Last weekend, Roh supporters refused to let Han and others from the ruling Grand National Party pay their respects in Bongha, with some dousing politicians with water and pelting them with eggs.
Roh supporters have called the probe against him "political revenge," and posters accusing Lee of driving Roh to his death plastered the walls of one Seoul subway station.
"I've never been so ashamed of being a citizen of this country _ a country that kills its own president," said Won Seung-tae, 52, of Seoul. "It feels like we've lost all respect in pushing each other to extremes."
Opposition lawmakers jeered Lee as he and his wife approached the altar Friday to pay their respects.
"President Lee Myung-bak, apologize!" opposition lawmaker Baek Won-woo yelled, jumping to his feet and cursing Lee before security guards hauled him away. "This is political revenge, a political murder!"
A somber Lee looked back momentarily and hesitated before laying a white chrysanthemum on the altar and bowing before Roh's portrait. Lee had called Roh's death "tragic" upon learning of the suicide Saturday.
Roh's death triggered a wave of grief across South Korea, overshadowing the nuclear threat from North Korea's test blast Monday.
At City Hall, sobbing mourners wore yellow paper hats with images of Roh and waved yellow handkerchiefs as they watched the funeral on large monitors. The plaza was awash in yellow, Roh's campaign color.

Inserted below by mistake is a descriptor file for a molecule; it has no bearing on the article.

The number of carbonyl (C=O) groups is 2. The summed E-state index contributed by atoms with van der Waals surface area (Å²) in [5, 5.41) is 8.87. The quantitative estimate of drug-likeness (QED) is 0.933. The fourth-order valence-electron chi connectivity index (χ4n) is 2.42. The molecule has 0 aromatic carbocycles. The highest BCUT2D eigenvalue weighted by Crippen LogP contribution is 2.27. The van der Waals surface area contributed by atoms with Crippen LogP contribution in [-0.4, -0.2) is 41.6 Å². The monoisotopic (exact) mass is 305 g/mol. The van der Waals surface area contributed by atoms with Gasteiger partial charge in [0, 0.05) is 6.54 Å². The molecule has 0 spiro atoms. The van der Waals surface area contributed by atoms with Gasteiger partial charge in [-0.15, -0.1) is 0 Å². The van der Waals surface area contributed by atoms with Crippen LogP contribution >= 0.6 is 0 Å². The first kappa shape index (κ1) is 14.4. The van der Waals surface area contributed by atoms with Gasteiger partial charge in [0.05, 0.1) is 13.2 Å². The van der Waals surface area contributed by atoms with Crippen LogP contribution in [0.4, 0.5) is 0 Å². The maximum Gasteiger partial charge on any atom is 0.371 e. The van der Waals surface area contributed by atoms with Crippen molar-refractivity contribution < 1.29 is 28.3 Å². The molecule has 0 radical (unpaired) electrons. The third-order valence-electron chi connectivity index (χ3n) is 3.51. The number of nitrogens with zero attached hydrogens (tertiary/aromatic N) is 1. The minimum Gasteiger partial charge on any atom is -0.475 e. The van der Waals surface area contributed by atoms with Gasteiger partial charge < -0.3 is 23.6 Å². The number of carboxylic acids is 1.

"I respected him. He was a person who never compromised with injustice," said Chang Min-ki, 30, a yellow scarf tied around his neck. "I feel like I've lost everything."
The funeral procession began at dawn in Roh's hometown. Villagers lined Bongha's streets as the hearse blanketed with white chrysanthemums departed for the capital.
More than 2,500 were invited to a formal ceremony in the courtyard of the stately palace in the heart of ancient Seoul, where Roh's portrait sat on a bed of 1 million chrysanthemums laid in the shape of a Rose of Sharon, South Korea's national flower.
Roh's suicide note, in which he begs his wife and two children, "Don't be too sad" and describes his suffering as "unbearable," was read aloud.
Buddhist monks and Catholic nuns chanted prayers as part of the multifaith ceremony reflective of South Korea's changing modern history, where Confucian mourning traditions mix with Christian, shamanistic and Buddhist rites.
Roh's prime minister, Han Myung-sook, apologized for "not protecting" the late leader.
"We are sorry, we love you and we were happy with you," said Han, South Korea's first female prime minister, her voice trembling with emotion. "Please rest in peace."
At the plaza outside the City Hall that Lee built, performers in hemp mourning outfits carried out traditional Confucian rites designed to send Roh's spirit to heaven and to comfort his soul. As his hearse moved through the crowd, mourners showered it with airplanes and cranes made of yellow origami.
As some screamed "Down with Lee Myung-bak," riot police began moving in to break up the crowd before the hearse was able to depart.
Roh's ashes were to return to his village to be buried with a small gravestone as he wished.
TV showed the funeral live, as well as footage of Roh in more lighthearted moments: serenading his wife with a guitar, feeding ducklings and taking his granddaughter for a bike ride.
South Koreans mourned online, too, with some portals carrying live broadcasts of the funeral and users flooding bulletin boards and Roh's own Web site with hundreds of thousands of condolence messages.
"You didn't bow to any other country but you bowed to us citizens. You'll always be the father of the nation," wrote one user, Choi Jae-chul. "Rest in peace and please protect South Korea from heaven."
Associated Press writers Jae-soon Chang, Ji-ah Kim and ShinWoo Kang contributed to this report.